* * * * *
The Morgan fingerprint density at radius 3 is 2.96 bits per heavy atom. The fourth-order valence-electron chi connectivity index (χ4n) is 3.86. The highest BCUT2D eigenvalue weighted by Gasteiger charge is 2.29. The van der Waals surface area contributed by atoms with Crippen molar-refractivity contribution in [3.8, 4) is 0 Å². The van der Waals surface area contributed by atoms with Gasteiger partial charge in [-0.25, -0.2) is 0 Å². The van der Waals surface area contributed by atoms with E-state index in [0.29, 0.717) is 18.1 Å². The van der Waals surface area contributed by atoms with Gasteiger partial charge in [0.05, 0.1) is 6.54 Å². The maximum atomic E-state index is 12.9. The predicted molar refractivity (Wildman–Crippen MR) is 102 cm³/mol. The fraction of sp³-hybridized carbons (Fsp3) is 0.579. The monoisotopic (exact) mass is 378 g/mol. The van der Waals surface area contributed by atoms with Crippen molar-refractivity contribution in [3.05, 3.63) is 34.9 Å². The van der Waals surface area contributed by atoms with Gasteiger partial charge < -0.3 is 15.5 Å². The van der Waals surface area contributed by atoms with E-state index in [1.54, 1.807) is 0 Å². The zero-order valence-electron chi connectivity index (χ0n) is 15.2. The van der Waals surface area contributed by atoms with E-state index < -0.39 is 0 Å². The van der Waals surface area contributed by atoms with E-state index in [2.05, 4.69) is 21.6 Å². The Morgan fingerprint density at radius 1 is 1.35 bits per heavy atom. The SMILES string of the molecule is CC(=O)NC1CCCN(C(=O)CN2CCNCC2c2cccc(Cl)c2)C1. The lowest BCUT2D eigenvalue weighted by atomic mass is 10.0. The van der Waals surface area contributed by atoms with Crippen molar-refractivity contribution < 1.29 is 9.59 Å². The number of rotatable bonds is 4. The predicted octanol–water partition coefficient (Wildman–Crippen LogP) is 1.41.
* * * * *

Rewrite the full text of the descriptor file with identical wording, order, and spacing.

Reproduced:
The Morgan fingerprint density at radius 3 is 2.96 bits per heavy atom. The fourth-order valence-electron chi connectivity index (χ4n) is 3.86. The highest BCUT2D eigenvalue weighted by Gasteiger charge is 2.29. The van der Waals surface area contributed by atoms with Crippen molar-refractivity contribution in [3.8, 4) is 0 Å². The van der Waals surface area contributed by atoms with Gasteiger partial charge in [-0.25, -0.2) is 0 Å². The van der Waals surface area contributed by atoms with E-state index in [0.29, 0.717) is 18.1 Å². The van der Waals surface area contributed by atoms with Gasteiger partial charge in [0.05, 0.1) is 6.54 Å². The maximum atomic E-state index is 12.9. The predicted molar refractivity (Wildman–Crippen MR) is 102 cm³/mol. The fraction of sp³-hybridized carbons (Fsp3) is 0.579. The monoisotopic (exact) mass is 378 g/mol. The van der Waals surface area contributed by atoms with Crippen molar-refractivity contribution in [3.05, 3.63) is 34.9 Å². The van der Waals surface area contributed by atoms with Gasteiger partial charge < -0.3 is 15.5 Å². The van der Waals surface area contributed by atoms with E-state index in [1.54, 1.807) is 0 Å². The zero-order valence-electron chi connectivity index (χ0n) is 15.2. The van der Waals surface area contributed by atoms with E-state index < -0.39 is 0 Å². The van der Waals surface area contributed by atoms with E-state index in [2.05, 4.69) is 21.6 Å². The Morgan fingerprint density at radius 1 is 1.35 bits per heavy atom. The SMILES string of the molecule is CC(=O)NC1CCCN(C(=O)CN2CCNCC2c2cccc(Cl)c2)C1. The lowest BCUT2D eigenvalue weighted by atomic mass is 10.0. The van der Waals surface area contributed by atoms with Crippen molar-refractivity contribution < 1.29 is 9.59 Å². The number of rotatable bonds is 4. The predicted octanol–water partition coefficient (Wildman–Crippen LogP) is 1.41.